Fairey v. AP v. Garcia v. Fairey: "Hope" Poster Photographer Asks, "What About Me?"

I still think the "Hope" poster constitutes fair use. But if anyone can convince a court otherwise, it's photographer Mannie Garcia's formidable legal team.
This post was published on the now-closed HuffPost Contributor platform. Contributors control their own work and posted freely to our site. If you need to flag this entry as abusive, send us an email.

Mannie Garcia, the photographer who took the famous photograph that Shepard Fairey used to make his "Hope" poster, has officially jumped in the fray.

When the AP first threatened Fairey with legal action in February, it was not at all clear that the news organization owned the copyright to Garcia's photograph, as I pointed out at the time. Garcia told me that he had worked as a freelancer, not an AP employee, and that none of the documents he signed granted the AP the copyright to any of his photographs -- which, if true, would end the AP's case.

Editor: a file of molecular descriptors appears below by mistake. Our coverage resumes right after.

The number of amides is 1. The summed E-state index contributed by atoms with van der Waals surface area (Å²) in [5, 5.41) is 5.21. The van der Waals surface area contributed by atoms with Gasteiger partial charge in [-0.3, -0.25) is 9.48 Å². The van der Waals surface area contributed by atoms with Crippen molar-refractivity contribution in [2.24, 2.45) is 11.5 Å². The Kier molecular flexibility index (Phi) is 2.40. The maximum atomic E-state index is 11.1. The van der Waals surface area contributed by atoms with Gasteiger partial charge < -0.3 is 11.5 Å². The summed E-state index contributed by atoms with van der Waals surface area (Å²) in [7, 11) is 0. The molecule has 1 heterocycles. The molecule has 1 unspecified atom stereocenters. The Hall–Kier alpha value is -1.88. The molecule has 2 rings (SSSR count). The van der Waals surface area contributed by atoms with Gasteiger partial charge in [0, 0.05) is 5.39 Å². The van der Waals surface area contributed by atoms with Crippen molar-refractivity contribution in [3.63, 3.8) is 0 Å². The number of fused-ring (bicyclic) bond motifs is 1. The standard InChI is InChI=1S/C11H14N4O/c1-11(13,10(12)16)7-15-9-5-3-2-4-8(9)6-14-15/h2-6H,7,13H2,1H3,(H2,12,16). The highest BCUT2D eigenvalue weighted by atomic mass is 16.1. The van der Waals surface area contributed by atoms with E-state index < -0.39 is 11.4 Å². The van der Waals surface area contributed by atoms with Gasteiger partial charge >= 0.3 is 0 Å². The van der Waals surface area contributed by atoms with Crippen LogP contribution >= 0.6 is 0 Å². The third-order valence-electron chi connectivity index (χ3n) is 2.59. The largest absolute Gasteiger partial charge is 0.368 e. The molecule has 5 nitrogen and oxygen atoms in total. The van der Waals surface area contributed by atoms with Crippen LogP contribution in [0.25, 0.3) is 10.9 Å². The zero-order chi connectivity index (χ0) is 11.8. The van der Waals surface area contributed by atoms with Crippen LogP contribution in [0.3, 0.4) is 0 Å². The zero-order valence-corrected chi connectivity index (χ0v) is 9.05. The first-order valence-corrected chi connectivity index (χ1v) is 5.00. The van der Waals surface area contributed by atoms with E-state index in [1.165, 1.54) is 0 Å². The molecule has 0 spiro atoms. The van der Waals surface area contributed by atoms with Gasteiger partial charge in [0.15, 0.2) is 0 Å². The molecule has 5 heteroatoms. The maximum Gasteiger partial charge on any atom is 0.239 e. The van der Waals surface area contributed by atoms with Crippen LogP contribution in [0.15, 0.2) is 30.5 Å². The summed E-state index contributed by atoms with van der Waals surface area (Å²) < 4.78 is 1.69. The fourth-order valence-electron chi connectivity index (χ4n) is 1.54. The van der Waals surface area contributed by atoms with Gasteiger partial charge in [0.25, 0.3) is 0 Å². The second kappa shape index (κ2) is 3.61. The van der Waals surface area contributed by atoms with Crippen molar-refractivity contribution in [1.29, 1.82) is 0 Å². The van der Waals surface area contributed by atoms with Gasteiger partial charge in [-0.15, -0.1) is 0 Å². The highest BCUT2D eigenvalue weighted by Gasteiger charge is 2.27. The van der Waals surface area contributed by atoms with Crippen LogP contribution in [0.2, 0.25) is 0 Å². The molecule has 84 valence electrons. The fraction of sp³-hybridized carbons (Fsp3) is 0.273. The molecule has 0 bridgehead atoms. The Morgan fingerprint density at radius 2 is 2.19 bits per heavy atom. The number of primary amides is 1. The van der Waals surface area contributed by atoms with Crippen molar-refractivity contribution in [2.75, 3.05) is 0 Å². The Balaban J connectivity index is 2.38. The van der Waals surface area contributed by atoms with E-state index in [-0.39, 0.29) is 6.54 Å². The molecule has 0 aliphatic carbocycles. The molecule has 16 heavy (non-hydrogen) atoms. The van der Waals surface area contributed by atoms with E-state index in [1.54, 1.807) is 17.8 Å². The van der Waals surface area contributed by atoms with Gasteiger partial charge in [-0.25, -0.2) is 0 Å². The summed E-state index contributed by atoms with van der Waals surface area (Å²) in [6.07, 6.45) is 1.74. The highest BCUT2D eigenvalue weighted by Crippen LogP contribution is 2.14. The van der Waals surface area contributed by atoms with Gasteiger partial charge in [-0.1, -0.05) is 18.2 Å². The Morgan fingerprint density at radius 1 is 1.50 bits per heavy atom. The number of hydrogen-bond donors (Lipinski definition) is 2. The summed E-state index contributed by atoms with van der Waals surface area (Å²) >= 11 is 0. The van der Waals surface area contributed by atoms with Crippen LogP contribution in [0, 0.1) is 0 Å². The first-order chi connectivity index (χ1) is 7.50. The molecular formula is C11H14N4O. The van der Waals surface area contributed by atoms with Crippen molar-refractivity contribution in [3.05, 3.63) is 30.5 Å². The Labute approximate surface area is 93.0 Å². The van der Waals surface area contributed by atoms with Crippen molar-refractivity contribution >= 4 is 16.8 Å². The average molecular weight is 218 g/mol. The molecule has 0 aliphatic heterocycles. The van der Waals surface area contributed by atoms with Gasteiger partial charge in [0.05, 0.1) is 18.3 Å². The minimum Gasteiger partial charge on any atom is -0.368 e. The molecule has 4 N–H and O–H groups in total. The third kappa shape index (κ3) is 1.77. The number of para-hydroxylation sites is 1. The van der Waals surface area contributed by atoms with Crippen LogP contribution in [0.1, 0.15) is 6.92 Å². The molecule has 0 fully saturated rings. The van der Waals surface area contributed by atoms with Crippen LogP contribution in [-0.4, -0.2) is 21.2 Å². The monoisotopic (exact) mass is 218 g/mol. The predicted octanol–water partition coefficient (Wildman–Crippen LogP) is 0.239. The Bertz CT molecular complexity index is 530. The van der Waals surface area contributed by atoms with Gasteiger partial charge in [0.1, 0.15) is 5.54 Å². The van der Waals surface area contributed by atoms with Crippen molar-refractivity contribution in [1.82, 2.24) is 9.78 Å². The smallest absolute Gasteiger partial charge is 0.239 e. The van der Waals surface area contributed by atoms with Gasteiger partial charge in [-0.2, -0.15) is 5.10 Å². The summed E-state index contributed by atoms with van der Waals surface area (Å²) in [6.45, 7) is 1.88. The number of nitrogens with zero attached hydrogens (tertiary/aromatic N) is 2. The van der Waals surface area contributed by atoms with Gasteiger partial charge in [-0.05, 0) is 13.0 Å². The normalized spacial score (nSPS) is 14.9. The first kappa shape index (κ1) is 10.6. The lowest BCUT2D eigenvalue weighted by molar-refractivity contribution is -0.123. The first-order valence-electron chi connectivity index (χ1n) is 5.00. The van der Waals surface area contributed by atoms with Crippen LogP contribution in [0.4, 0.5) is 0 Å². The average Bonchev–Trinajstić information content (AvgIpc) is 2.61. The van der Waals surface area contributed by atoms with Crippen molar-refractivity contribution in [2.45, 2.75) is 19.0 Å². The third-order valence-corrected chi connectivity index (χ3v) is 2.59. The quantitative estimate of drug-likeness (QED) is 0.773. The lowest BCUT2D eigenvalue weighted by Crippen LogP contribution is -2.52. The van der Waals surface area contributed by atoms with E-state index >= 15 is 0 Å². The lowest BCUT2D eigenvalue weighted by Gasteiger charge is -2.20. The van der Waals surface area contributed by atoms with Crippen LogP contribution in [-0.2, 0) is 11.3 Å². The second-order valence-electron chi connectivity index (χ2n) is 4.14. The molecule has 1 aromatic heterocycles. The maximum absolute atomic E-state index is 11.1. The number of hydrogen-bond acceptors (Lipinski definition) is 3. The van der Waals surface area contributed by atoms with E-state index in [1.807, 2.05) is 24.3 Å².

Now Garcia is telling his story to the judge, with the powerhouse firm of Boies, Schiller at his side. (So much for just wanting a signed lithograph from Fairey.) In his papers, Garcia also signals his intention -- if he is allowed to intervene in the case -- to dispute Fairey's "fair use" defense.


I still think the "Hope" poster constitutes fair use, as I explain here. But if anyone can convince a court otherwise, it's Garcia's formidable legal team.

Jonathan Melber is an attorney and co-author, with Heather Darcy Bhandari, of ART/WORK: Everything You Need to Know (And Do) As You Pursue Your Art Career (Free Press), a professional-development guide for visual artists.

Go To Homepage

Popular in the Community